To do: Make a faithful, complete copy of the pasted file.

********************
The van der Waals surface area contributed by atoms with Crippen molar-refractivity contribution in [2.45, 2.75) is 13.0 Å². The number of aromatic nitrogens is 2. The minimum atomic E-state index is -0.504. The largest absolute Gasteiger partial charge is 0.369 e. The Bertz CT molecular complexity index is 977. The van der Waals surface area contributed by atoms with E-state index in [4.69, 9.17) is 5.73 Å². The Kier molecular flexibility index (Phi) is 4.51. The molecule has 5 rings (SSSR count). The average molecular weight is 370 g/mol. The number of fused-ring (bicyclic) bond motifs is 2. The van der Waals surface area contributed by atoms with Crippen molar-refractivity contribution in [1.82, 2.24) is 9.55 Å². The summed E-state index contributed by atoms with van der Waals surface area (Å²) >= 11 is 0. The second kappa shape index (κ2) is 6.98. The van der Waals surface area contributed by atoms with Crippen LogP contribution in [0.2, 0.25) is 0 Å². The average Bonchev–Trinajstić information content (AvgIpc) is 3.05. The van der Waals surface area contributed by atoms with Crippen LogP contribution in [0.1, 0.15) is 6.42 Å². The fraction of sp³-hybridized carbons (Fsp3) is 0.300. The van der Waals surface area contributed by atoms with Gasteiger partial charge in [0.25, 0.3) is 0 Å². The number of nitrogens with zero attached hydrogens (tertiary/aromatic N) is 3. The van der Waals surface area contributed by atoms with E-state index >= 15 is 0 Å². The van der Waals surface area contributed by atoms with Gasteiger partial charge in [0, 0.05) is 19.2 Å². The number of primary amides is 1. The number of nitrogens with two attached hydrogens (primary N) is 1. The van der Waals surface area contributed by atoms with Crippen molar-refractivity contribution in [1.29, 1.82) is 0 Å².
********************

The van der Waals surface area contributed by atoms with Crippen molar-refractivity contribution in [2.45, 2.75) is 13.0 Å². The number of aromatic nitrogens is 2. The minimum atomic E-state index is -0.504. The largest absolute Gasteiger partial charge is 0.369 e. The Bertz CT molecular complexity index is 977. The van der Waals surface area contributed by atoms with E-state index in [4.69, 9.17) is 5.73 Å². The Kier molecular flexibility index (Phi) is 4.51. The molecule has 5 rings (SSSR count). The average molecular weight is 370 g/mol. The number of fused-ring (bicyclic) bond motifs is 2. The van der Waals surface area contributed by atoms with Crippen molar-refractivity contribution in [1.82, 2.24) is 9.55 Å². The summed E-state index contributed by atoms with van der Waals surface area (Å²) >= 11 is 0. The second kappa shape index (κ2) is 6.98. The van der Waals surface area contributed by atoms with Crippen LogP contribution in [0.2, 0.25) is 0 Å². The average Bonchev–Trinajstić information content (AvgIpc) is 3.05. The van der Waals surface area contributed by atoms with Crippen LogP contribution in [0.1, 0.15) is 6.42 Å². The fraction of sp³-hybridized carbons (Fsp3) is 0.300. The van der Waals surface area contributed by atoms with Gasteiger partial charge in [0.25, 0.3) is 0 Å². The number of nitrogens with zero attached hydrogens (tertiary/aromatic N) is 3. The van der Waals surface area contributed by atoms with E-state index >= 15 is 0 Å². The van der Waals surface area contributed by atoms with Gasteiger partial charge in [0, 0.05) is 19.2 Å². The number of primary amides is 1. The number of nitrogens with two attached hydrogens (primary N) is 1. The van der Waals surface area contributed by atoms with Crippen molar-refractivity contribution in [1.29, 1.82) is 0 Å².